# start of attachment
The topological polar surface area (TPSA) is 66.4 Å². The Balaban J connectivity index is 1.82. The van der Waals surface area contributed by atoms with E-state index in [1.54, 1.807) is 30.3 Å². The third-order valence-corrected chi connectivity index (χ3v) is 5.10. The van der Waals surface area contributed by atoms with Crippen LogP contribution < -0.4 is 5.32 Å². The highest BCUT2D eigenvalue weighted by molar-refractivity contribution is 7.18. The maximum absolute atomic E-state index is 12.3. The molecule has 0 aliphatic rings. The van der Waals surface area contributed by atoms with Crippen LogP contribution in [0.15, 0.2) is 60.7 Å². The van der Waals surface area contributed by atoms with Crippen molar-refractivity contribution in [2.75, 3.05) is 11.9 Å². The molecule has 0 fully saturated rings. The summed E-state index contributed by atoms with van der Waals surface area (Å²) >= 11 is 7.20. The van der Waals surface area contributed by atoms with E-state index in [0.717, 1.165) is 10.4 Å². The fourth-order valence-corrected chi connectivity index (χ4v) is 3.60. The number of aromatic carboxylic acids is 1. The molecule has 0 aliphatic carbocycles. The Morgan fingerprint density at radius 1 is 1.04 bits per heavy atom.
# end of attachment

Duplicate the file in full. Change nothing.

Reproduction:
The topological polar surface area (TPSA) is 66.4 Å². The Balaban J connectivity index is 1.82. The van der Waals surface area contributed by atoms with E-state index in [1.54, 1.807) is 30.3 Å². The third-order valence-corrected chi connectivity index (χ3v) is 5.10. The van der Waals surface area contributed by atoms with Crippen LogP contribution < -0.4 is 5.32 Å². The highest BCUT2D eigenvalue weighted by molar-refractivity contribution is 7.18. The maximum absolute atomic E-state index is 12.3. The molecule has 0 aliphatic rings. The van der Waals surface area contributed by atoms with Crippen LogP contribution in [0.15, 0.2) is 60.7 Å². The van der Waals surface area contributed by atoms with Crippen molar-refractivity contribution in [2.75, 3.05) is 11.9 Å². The molecule has 0 fully saturated rings. The summed E-state index contributed by atoms with van der Waals surface area (Å²) >= 11 is 7.20. The van der Waals surface area contributed by atoms with E-state index in [0.717, 1.165) is 10.4 Å². The fourth-order valence-corrected chi connectivity index (χ4v) is 3.60. The number of aromatic carboxylic acids is 1. The molecule has 0 aliphatic carbocycles. The Morgan fingerprint density at radius 1 is 1.04 bits per heavy atom.